American Wood Type
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All manufacturers used the end-cut method to produce wood type. This method consisted of routing the negative shape around a letter out of the face of a type-high block of hardwood.
While in partnership with David Bruce, Jr., Darius Wells developed the mechanism that would become the basis for his invention of the lateral router in 1827. This made the economical production of wood type possible. In 1834, William Leavenworth and A.R. Gillmore adapted the pantograph, a mechanism
used to copy draughtsmen’s drawings, by combining it with Wells’ lateral router. The combination of the router and the pantograph allowed for the mass mechanical production of wood type.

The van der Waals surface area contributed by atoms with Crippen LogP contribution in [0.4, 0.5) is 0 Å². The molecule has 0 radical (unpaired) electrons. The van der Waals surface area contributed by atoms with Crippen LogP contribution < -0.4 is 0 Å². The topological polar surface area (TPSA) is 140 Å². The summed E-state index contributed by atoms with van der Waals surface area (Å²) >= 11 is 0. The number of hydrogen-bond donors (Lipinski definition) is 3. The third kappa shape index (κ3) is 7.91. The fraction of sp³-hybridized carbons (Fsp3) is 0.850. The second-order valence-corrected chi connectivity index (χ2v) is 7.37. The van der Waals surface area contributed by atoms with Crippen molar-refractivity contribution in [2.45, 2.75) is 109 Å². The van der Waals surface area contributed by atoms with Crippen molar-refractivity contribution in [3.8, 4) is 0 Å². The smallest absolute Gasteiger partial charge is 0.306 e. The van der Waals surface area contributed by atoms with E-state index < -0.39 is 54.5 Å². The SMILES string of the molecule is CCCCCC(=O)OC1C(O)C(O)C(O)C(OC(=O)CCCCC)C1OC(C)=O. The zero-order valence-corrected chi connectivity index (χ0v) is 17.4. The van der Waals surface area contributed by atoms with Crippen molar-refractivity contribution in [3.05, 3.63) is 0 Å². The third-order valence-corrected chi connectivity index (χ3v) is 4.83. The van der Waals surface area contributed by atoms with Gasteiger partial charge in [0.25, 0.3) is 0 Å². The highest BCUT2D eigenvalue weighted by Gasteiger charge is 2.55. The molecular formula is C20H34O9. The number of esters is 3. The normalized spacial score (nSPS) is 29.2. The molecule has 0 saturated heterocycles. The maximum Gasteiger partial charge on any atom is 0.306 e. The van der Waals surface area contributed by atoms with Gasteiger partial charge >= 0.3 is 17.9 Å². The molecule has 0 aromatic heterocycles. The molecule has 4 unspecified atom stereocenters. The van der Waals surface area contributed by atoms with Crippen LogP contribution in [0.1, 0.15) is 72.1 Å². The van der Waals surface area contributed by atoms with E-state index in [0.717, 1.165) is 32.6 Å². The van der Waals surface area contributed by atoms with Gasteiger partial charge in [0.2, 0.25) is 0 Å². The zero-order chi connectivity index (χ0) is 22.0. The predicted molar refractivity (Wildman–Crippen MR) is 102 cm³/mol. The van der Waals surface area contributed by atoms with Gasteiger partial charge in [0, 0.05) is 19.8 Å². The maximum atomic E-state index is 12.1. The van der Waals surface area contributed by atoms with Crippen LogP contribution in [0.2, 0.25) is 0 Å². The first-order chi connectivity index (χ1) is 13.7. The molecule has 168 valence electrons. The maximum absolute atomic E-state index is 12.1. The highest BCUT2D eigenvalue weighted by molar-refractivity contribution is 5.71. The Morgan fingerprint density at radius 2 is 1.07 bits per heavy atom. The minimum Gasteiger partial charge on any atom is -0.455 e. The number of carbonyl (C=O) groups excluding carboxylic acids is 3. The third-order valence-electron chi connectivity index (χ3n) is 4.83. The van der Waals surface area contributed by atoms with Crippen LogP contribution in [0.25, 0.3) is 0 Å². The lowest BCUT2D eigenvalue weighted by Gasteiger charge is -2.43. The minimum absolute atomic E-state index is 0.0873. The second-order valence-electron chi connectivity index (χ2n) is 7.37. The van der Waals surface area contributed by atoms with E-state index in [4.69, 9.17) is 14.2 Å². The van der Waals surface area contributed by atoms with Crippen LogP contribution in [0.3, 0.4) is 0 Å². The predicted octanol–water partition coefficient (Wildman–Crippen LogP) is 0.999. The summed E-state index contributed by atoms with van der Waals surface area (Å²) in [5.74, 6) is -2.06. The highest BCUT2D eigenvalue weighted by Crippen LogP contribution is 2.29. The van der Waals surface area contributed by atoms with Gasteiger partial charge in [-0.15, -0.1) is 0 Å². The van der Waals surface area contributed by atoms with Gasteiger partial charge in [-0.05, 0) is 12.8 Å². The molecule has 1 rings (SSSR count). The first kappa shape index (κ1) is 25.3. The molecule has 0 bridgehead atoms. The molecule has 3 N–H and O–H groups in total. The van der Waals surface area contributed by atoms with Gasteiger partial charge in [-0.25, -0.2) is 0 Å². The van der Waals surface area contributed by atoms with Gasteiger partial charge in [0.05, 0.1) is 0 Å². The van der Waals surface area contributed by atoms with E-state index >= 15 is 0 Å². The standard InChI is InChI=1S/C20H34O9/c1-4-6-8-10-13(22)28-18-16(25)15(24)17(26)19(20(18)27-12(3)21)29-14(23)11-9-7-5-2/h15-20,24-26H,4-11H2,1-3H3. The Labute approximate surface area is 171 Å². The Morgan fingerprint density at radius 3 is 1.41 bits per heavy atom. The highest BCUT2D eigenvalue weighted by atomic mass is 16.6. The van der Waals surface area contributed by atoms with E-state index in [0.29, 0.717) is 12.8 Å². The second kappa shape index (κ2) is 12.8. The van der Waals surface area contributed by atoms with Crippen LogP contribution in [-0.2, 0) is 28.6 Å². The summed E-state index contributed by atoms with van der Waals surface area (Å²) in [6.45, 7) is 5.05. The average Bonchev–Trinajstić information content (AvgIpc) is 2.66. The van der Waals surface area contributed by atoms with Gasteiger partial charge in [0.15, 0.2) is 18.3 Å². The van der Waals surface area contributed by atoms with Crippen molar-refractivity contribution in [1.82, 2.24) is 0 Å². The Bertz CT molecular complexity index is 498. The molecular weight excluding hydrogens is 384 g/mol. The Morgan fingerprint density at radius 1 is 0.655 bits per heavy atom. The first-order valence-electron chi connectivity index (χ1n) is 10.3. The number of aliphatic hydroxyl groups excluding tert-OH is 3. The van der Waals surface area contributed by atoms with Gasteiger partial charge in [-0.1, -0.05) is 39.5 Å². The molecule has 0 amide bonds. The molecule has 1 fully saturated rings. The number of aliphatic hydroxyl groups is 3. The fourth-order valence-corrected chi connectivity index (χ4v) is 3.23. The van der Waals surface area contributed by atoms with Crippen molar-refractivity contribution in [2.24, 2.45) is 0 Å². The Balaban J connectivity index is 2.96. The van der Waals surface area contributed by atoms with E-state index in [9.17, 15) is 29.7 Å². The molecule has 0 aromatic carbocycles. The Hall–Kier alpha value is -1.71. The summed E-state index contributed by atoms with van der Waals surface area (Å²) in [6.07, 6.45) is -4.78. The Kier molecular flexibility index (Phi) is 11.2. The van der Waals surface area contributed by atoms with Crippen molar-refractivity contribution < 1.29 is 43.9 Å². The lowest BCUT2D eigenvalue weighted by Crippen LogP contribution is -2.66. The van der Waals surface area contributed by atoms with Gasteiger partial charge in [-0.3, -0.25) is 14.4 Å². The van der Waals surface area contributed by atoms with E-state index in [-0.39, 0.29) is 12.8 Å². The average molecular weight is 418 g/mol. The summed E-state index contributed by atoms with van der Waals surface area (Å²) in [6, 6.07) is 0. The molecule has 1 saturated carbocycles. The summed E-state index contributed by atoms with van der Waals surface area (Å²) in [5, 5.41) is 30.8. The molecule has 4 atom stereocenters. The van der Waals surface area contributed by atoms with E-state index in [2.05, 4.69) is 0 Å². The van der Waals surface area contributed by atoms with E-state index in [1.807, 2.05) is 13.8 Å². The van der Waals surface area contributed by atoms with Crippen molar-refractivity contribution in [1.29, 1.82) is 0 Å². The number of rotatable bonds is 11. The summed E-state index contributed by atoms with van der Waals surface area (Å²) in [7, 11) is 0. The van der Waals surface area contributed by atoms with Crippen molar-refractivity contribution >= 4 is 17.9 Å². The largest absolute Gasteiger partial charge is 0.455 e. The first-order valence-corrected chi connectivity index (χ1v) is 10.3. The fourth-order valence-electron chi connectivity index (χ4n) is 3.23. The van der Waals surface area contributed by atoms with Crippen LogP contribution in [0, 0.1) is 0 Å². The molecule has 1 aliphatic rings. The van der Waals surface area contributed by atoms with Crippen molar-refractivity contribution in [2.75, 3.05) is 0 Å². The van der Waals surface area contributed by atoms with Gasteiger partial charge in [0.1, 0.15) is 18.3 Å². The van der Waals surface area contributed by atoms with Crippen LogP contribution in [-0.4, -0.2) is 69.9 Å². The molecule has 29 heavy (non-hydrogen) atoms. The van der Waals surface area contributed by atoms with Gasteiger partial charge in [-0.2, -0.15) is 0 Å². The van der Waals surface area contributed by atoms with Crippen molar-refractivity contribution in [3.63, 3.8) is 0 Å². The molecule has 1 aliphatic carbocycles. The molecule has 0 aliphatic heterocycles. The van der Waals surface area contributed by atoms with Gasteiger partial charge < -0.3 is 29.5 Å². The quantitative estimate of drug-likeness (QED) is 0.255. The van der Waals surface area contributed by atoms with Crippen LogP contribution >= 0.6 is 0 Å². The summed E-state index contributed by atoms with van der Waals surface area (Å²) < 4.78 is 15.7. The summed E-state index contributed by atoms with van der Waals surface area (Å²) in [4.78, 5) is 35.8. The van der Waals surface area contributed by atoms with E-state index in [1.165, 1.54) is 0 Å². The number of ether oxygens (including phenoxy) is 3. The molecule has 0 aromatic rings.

The router, moved by the arm of the pantograph, duplicated the original template. It allowed the exact cutting of any size of type, scaled uniformly or non-uniformly, from one master template. The router/pantograph was originally powered by a foot treadle but was quickly adapted to steam power, further accelerating wood
type production. This manufacturing efficiency also made it possible for new designs to be developed and put into production at a fraction of foundry type’s time and cost. The combined router/pantograph was used to produce wood type well into the decline and closing of the industry in the late twentieth century.